I have a question about cross-correlation function and its application. In many papers, the cross-correlation between two simulated variables is positive at different lags (Y_t X_t+tau, tau=(-5:5)) for example. I joined a cross-correlation between two times series with negative value for lags between -5 and 1 and positive after.
Ignoring the significance of the cross-correlation, how can I interpret in economic terms the lags -5 which is negative and lag 5 which is positive ?
Thank you in advance
corr.pdf (26.1 KB)
It is the temporal correlation between Y today and X at a lead or lag. If the correlation at \tau=5 is positive, it means that whenever X is high, five periods later Y tends to be high as well. This is typically interpreted as X leading Y. If the correlation at \tau=-5 is negative, then if Y is high today, X tends to be low five periods later.
Thanks for your reply,
It’s more clear in my head.
is it possible to obtain the cross-correlations at different lags between two variables directly from the Dynare output after running the stoch_simul command? Or do I need to run a simulation first? How can I then obtain the cross-correlations?
I hope I didn’t cross-post… but I couldn’t find this information anywhere in the forum.
See the manual on
oo_.autocorr. You can get this as theoretical moments.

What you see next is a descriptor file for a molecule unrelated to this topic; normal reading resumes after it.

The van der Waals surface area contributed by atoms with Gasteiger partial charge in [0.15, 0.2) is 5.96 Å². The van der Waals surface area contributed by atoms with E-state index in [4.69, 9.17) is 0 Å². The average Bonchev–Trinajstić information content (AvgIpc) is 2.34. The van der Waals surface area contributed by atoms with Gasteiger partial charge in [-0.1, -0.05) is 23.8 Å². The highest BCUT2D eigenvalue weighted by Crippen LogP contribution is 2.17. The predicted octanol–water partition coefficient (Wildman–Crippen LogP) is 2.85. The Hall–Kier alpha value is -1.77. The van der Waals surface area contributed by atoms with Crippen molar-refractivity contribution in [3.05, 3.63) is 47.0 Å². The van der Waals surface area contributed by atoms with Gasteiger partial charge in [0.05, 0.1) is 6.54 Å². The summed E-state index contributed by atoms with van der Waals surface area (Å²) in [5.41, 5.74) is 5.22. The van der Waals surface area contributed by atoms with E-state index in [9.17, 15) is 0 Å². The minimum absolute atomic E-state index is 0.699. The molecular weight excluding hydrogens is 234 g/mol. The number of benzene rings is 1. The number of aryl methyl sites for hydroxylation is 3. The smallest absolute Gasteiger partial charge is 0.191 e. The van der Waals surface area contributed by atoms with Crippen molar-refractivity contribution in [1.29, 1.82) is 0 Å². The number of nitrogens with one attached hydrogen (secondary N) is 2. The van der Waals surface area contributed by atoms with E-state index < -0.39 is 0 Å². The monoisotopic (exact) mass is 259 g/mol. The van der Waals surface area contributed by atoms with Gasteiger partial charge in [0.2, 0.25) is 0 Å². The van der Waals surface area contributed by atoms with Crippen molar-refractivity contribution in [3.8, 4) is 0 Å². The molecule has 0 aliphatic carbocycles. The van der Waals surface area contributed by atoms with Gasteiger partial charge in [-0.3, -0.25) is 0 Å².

I’m running a two country-model and I’m trying to get information on cross-country correlations of certain variables.
I tried it two different ways:
- “Theoretical Correlations”:
I ran the .mod file which contains
stoch_simul(order = 1, nograph, noprint);
Then I calculate the correlation between output in the two countries as:
- “Simulated Correlations”
I run a .mod file which contains the commands
Then I calculate the correlations as follows
covY1Y2 = cov(sim_ser(iY1,:),sim_ser(iY2,:));
covY1Y2 = covY1Y2(2,1);
I get completely different results. Am I overseeing something? Or did I make a mistake somewhere, otherwise the correlations would be similar?
Thanks in advance!
- Why do you not rely on Dynare’s output? The
contemporaneous_correlationoptions should provide it. You can also check whether the simulated and theoretical moments are close.
- You use a different order of approximation and to not rely on asymptotics as you simulate only 1 period of data.